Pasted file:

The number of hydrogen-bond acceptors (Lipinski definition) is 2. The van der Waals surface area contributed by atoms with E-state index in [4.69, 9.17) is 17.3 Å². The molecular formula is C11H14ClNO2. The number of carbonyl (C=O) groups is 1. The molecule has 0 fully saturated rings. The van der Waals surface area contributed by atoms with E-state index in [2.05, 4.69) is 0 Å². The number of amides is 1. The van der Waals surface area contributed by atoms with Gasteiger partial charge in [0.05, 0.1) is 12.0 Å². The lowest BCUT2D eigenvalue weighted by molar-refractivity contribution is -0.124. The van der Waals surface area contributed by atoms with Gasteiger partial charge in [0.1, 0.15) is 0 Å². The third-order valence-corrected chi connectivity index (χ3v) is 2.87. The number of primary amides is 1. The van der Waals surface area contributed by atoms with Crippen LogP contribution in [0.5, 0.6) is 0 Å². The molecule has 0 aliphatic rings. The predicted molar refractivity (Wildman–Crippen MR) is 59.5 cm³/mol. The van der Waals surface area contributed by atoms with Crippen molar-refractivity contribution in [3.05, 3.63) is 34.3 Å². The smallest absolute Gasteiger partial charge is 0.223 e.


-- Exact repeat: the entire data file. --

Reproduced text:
The number of hydrogen-bond acceptors (Lipinski definition) is 2. The van der Waals surface area contributed by atoms with E-state index in [4.69, 9.17) is 17.3 Å². The molecular formula is C11H14ClNO2. The number of carbonyl (C=O) groups is 1. The molecule has 0 fully saturated rings. The van der Waals surface area contributed by atoms with E-state index in [2.05, 4.69) is 0 Å². The number of amides is 1. The van der Waals surface area contributed by atoms with Gasteiger partial charge in [0.05, 0.1) is 12.0 Å². The lowest BCUT2D eigenvalue weighted by molar-refractivity contribution is -0.124. The van der Waals surface area contributed by atoms with Gasteiger partial charge in [0.1, 0.15) is 0 Å². The third-order valence-corrected chi connectivity index (χ3v) is 2.87. The number of primary amides is 1. The van der Waals surface area contributed by atoms with Crippen LogP contribution in [0.5, 0.6) is 0 Å². The molecule has 0 aliphatic rings. The predicted molar refractivity (Wildman–Crippen MR) is 59.5 cm³/mol. The van der Waals surface area contributed by atoms with Crippen molar-refractivity contribution in [3.05, 3.63) is 34.3 Å². The smallest absolute Gasteiger partial charge is 0.223 e.